Edward B. Garvey, 84, a retired National Science Foundation chief financial officer and a strong advocate of the Appalachian mountain trails that stretch from Georgia to Maine, died of congestive heart failure Sept. 20 at Arlington Hospital.
Mr. Garvey, a former auditor of the Soil Conservation Service, spent 14 years with the National Science Foundation before retiring in 1969.
Beyond his government work, Mr. Garvey dedicated his time to the 2,000-mile Appalachian trail, writing about his hiking experiences and working with interest groups for its preservation.
He authored the 1971 book, "Appalachian Hiker: Adventure of a Lifetime," which was based on his six-month hike of the trail, beginning at Springer Mountain in Georgia. The book, now in its third edition, offered practical advice for hikers on equipment and locating mail drops. It also was an adventure story and helped reignite interests in the trail as a tourist attraction.
Mr. Garvey, a native of Farmington, Minn., lived in Falls Church and had been a Washington area resident since the mid-1940s.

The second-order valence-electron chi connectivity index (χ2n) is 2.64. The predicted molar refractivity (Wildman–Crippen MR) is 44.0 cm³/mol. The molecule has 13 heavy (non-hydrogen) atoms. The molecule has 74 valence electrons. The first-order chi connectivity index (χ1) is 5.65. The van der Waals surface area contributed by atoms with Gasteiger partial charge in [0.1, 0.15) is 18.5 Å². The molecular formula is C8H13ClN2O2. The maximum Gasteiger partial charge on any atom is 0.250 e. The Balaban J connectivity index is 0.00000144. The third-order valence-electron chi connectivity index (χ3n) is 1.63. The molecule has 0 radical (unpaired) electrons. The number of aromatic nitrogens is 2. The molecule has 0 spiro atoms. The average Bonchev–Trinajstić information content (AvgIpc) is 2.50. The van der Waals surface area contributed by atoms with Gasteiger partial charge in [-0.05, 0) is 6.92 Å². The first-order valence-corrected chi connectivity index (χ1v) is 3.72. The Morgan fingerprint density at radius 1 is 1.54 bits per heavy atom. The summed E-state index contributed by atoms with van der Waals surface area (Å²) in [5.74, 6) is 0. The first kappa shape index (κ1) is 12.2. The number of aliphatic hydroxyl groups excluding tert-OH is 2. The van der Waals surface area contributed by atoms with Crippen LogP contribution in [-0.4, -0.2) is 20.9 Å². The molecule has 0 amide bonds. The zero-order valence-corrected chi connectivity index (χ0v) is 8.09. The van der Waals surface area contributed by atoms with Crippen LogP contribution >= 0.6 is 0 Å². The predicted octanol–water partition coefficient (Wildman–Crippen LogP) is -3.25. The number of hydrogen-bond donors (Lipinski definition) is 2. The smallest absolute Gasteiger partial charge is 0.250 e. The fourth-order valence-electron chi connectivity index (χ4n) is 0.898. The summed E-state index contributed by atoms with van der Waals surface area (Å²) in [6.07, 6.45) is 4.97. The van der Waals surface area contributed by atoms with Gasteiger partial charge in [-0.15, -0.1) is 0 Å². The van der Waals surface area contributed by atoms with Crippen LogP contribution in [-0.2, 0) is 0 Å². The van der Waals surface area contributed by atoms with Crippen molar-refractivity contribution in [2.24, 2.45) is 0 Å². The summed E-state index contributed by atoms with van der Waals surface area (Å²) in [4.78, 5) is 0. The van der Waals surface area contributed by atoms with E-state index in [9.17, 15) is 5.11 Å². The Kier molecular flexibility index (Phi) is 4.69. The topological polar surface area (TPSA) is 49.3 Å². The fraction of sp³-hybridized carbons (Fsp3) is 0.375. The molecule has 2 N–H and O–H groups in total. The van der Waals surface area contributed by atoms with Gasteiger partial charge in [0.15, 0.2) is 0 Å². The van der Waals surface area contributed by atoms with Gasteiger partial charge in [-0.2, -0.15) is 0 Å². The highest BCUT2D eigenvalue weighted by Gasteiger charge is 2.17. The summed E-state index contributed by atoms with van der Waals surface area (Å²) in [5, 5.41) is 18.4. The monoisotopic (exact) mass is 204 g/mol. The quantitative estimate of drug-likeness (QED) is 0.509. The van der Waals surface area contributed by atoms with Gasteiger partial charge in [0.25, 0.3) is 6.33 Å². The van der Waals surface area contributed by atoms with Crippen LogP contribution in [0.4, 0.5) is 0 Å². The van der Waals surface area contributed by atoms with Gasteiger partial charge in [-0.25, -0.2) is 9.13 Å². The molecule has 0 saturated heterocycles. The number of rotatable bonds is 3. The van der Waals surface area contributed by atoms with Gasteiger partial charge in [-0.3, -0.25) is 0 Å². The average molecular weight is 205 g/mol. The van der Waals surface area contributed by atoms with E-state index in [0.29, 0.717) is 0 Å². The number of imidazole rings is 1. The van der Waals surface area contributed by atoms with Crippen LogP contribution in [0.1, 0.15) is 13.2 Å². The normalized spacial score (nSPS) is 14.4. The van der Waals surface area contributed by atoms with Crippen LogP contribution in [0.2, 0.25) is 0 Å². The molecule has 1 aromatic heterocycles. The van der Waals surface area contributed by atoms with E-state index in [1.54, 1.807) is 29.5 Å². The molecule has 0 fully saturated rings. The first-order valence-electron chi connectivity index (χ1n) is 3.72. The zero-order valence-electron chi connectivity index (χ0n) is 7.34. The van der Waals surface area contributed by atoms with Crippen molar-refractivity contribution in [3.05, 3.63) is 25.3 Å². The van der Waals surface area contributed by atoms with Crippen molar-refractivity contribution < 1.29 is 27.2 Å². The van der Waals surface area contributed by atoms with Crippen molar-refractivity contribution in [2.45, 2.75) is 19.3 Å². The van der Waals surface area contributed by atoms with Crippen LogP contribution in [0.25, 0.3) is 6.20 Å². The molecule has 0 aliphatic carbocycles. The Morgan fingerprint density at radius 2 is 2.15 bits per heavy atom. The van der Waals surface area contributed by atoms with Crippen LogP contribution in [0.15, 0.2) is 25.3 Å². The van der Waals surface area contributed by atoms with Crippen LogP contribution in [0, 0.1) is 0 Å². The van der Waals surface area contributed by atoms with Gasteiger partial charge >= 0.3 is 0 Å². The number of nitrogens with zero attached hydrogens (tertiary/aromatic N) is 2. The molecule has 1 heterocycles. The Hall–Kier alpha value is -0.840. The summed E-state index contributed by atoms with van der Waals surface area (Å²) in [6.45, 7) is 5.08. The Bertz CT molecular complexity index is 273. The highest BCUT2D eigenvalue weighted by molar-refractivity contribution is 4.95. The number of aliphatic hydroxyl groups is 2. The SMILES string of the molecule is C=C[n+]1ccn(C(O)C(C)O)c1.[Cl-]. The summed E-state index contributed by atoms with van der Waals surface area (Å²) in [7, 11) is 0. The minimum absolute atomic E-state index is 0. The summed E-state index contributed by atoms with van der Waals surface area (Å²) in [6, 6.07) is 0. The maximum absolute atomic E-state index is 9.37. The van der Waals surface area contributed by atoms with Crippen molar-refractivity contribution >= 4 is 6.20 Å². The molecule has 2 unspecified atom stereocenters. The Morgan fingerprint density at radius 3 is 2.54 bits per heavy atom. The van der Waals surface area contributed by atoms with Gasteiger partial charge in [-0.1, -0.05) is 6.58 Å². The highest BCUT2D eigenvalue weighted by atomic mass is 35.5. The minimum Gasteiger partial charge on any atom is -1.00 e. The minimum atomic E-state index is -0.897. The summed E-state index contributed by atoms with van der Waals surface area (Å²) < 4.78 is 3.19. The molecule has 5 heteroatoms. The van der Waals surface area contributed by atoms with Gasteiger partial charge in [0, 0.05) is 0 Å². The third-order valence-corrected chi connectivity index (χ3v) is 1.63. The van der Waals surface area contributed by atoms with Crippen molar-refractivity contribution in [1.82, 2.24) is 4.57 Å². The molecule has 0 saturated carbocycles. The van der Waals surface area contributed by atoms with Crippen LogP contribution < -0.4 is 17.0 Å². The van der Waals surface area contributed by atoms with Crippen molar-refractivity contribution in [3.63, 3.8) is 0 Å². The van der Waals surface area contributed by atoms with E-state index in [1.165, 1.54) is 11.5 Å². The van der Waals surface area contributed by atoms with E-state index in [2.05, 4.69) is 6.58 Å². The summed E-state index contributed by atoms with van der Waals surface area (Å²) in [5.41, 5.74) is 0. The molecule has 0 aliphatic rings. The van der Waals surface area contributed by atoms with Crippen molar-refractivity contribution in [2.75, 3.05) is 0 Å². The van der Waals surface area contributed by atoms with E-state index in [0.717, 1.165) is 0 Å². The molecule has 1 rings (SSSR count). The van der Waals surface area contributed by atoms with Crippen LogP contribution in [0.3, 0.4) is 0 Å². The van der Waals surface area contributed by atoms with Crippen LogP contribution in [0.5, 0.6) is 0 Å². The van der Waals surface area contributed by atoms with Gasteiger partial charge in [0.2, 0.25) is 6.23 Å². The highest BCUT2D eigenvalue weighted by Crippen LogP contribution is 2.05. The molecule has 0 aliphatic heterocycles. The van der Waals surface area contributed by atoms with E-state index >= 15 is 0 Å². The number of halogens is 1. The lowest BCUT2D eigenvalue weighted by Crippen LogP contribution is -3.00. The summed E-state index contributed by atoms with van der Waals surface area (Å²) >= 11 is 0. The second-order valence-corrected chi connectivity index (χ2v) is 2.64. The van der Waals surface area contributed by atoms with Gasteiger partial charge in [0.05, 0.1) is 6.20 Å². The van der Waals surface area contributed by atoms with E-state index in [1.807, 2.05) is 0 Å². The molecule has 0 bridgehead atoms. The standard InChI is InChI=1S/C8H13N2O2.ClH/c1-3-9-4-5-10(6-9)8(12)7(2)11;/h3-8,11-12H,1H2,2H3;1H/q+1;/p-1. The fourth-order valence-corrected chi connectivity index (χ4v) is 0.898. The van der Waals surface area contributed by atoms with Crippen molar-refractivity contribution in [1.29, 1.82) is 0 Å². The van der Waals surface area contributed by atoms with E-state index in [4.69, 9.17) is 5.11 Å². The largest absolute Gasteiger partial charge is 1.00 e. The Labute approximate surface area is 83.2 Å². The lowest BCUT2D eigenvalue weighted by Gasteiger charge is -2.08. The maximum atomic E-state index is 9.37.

His first trip to the Appalachian trails came in the early 1950s, when he ventured for a summer hike with a Boy Scout troop to Skyline Drive at Shenandoah National Park. He became involved in various organizations, serving as president of the Potomac Appalachian Trail Club and as a member of the Appalachian Trail Conference board of managers. He also was a member of the Appalachian Long Distance Hikers Association.
In 1996, he received the American Land Hero Award from the Wilderness Society and the Izaak Walton League for what they said was his "tireless effort to protect the Appalachian Trail."
Survivors include his wife of 61 years, Mary Quick Garvey of Falls Church; five children, Daniel M. Garvey of Vienna, Dennis P. Garvey and Kevin Q. Garvey, both of Los Angeles, and Kathleen Garvey Menendez and Sharon Helena Garvey, both of Falls Church; a brother; seven grandchildren; and three great-grandchildren.